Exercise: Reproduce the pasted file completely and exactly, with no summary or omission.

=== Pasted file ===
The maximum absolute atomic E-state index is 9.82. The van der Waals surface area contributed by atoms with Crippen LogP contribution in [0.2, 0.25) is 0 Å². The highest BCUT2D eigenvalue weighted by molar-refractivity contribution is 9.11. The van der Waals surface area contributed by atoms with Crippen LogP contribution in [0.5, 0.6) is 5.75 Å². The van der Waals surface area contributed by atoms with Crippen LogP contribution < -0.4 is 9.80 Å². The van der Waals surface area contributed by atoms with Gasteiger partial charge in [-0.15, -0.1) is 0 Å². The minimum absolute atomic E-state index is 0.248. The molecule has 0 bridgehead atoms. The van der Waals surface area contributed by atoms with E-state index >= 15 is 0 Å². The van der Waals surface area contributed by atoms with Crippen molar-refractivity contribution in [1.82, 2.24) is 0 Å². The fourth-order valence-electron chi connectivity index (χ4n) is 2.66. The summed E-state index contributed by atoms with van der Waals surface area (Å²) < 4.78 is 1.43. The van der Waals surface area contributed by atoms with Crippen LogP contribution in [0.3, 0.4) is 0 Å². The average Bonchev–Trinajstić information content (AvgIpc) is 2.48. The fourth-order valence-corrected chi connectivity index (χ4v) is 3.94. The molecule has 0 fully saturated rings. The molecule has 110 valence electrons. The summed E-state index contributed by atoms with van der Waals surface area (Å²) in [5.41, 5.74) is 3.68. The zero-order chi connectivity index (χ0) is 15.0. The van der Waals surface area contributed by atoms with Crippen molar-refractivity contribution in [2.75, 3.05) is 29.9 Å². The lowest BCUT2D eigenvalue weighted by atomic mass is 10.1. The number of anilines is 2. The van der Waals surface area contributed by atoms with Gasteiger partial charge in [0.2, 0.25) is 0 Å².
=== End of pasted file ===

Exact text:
The maximum absolute atomic E-state index is 9.82. The van der Waals surface area contributed by atoms with Crippen LogP contribution in [0.2, 0.25) is 0 Å². The highest BCUT2D eigenvalue weighted by molar-refractivity contribution is 9.11. The van der Waals surface area contributed by atoms with Crippen LogP contribution in [0.5, 0.6) is 5.75 Å². The van der Waals surface area contributed by atoms with Crippen LogP contribution < -0.4 is 9.80 Å². The van der Waals surface area contributed by atoms with Gasteiger partial charge in [-0.15, -0.1) is 0 Å². The minimum absolute atomic E-state index is 0.248. The molecule has 0 bridgehead atoms. The van der Waals surface area contributed by atoms with E-state index >= 15 is 0 Å². The van der Waals surface area contributed by atoms with Crippen molar-refractivity contribution in [1.82, 2.24) is 0 Å². The fourth-order valence-electron chi connectivity index (χ4n) is 2.66. The summed E-state index contributed by atoms with van der Waals surface area (Å²) < 4.78 is 1.43. The van der Waals surface area contributed by atoms with Crippen LogP contribution in [0.3, 0.4) is 0 Å². The average Bonchev–Trinajstić information content (AvgIpc) is 2.48. The fourth-order valence-corrected chi connectivity index (χ4v) is 3.94. The molecule has 0 fully saturated rings. The molecule has 110 valence electrons. The summed E-state index contributed by atoms with van der Waals surface area (Å²) in [5.41, 5.74) is 3.68. The zero-order chi connectivity index (χ0) is 15.0. The van der Waals surface area contributed by atoms with Crippen molar-refractivity contribution in [2.75, 3.05) is 29.9 Å². The lowest BCUT2D eigenvalue weighted by atomic mass is 10.1. The number of anilines is 2. The van der Waals surface area contributed by atoms with Gasteiger partial charge in [0.2, 0.25) is 0 Å².